Here’s an unusual title. This little book (above) was issued in 1910 by G.P. Putnam’s Sons in a box as part of the “Ariel booklets” series. Many titles were published in this series but most of them were issued in bright red “leather” with gilt decoration on the cover. As far as I know, only titles bound in suede were designed by Margaret Armstrong. Gullans and Espey do not list this title or any other Ariel Booklet in their checklist of her binding designs. I would conjecture that this is a gift book and was probably also issued in other formats, the suede binding putting it at a higher price than standard issues. I don’t know if any other titles were issued in this binding but I suspect that there are a few more titles out there … somewhere.
Margaret and her sister, Helen Maitland Armstrong, worked on a series of books by Marguerite Bouvet, but Tales of an Old Chateau (1899) was the only one in an “out of series” binding. This copy was issued in 1901. I like the two dark green pod-like things flanking the title though I have no idea what they represent. Can anyone help with this?
Two titles published by Bobbs-Merrill, The Pioneer in 1905 and Huldah in 1904.
As we near the end of our floral journey, here are two more designs, one considered a masterpiece and one--not so much. Zelda Dameron is another Bobbs-Merrill title published in 1904, and Blue-Grass and Rhododendron was published by Scribner in 1901. Which one catches your eye?
Finally, three of my current favorites. Two are pictorial--one of my weaknesses. To my taste, Pipetown Sandy, in particular, would make a wonderful poster. And yes, it was written by that John Philip Sousa (after all, in keeping with this post's theme, he was known as "The March King"). (3)The importance of condition for these covers is repeatedly stressed by anyone who has anything to say about them. The Irving title makes this point better than any argument with its almost pristine white cloth. When one can find a copy of any decorated binding of this period in excellent condition, as is Rip Van Winkle, the difference is that of a cloudless spring day to an overcast February afternoon when one wants to see the sky: the latter holds out some promise, but the former is breathtaking. The gold, green, red and yellow stamping fires a twenty-one tulip salute against the background of white coarse cloth. Simply gorgeous!
At the top of my Margaret Armstrong list, and the last cover I'll show today, is a late design, The Quest of the Dream (G.P. Putnam's Sons, 1913). We're fortunate to have a deluxe edition in dust jacket and slipcase, on both of which the cover design is repeated. I like to put myself in the position of a book purchaser in 1913 who would come across this title in a bookstore. The design looks nice on the slipcase though it's simple, and with its plain line border lacks the ornamentation that so many bindings featured--kind of romantic, though the brown on tan doesn't do it any favors. Slipcase set aside, we find a printed dust jacket with the same images in the same colors.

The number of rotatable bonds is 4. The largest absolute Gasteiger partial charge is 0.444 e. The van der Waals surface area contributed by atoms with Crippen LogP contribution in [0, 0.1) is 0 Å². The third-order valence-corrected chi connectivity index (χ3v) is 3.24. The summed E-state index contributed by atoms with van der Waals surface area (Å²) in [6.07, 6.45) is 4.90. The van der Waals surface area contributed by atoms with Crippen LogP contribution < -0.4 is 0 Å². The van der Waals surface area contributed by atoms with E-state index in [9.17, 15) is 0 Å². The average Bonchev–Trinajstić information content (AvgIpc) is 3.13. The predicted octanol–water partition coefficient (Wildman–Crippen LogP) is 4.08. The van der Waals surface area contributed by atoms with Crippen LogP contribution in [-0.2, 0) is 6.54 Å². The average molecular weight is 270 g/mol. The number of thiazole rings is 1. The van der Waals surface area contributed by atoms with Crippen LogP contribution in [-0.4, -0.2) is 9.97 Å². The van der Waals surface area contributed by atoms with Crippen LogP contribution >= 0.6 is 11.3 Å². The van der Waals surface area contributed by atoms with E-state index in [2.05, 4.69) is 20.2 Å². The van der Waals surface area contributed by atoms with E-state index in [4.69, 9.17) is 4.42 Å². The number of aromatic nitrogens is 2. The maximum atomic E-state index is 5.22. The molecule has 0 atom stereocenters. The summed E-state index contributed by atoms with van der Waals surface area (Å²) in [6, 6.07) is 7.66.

But then I remove the dust jacket and am just about stunned by the actual cover with its brilliant blue cloth stamped with a single white poppy blossom against what appears to be the moon. It's impossible to tell from the image, but the gilt is in both gloss and matte--the moon being the only feature in matte. On the cover, the poppy seems to be floating slightly above the surface of the cloth, which has a very fine rib grain, particularly where it overlaps the moon. Needless to say, I purchase the book.
Until next time when we'll show some recent acquisitions destined for our bindings collection.
(2) Gullans, Charles and John Espey. Margaret Armstrong and American Trade Bindings. Los Angeles: Department of Special Collections, UCLA, 1991, p. 36.
(3) Image from the Library of Congress, Prints and Photographs Online Catalog (
cph 3c10617 http://hdl.loc.gov/loc.pnp/cph.3c10617)
Preservation Services on YouTube
Thu, 04 Jun 2015 19:55:00 +0000
The Preservation Services is releasing its first film about procedures in conservation treatments that are performed in our Division of the University Libraries. The film was possible through a joint effort with the Digital Media Commons, especially Cheryl Cross, who patiently recorded hours of this treatment, to then be reduced to just eight minutes of viewing. What a fast conservation treatment!!!
The book, I Vespri Sicilliani, is part of our Cello Music Collection and was a donation received in 2013 from George Darden Piano and Opera collection.http://uncgspecial.blogspot.com/2013/10/george-darden-martha-blakeney-hodges.html
Celebrate Lesbian, Gay, Bisexual and Transgender (LGBT) Month
Tue, 02 Jun 2015 19:53:00 +0000
June is Lesbian, Gay, Bisexual and Transgender (LGBT) month. "LGBT Pride Month is currently celebrated each year in the month of June to honor the 1969 Stonewall riots in Manhattan. The Stonewall riots were a tipping point for the Gay Liberation Movement in the United States. In the United States the last Sunday in June was initially celebrated as “Gay Pride Day,” but the actual day was flexible. In major cities across the nation the “day” soon grew to encompass a month-long series of events. Today, celebrations include pride parades, picnics, parties, workshops, symposia and concerts, and LGBT Pride Month events attract millions of participants around the world. Memorials are held during this month for those members of the community who have been lost to hate crimes or HIV/AIDS. The purpose of the commemorative month is to recognize the impact that lesbian, gay, bisexual and transgender individuals have had on history locally, nationally, and internationally."*
In June 2011 President Barack Obama issued a proclamation
declaring June as Lesbian, Gay, Bisexual, and Transgender Pride Month. This
will link to list of LGBT resources compiled by the Library of Congress.
|Walt Whitman, 1819-1892|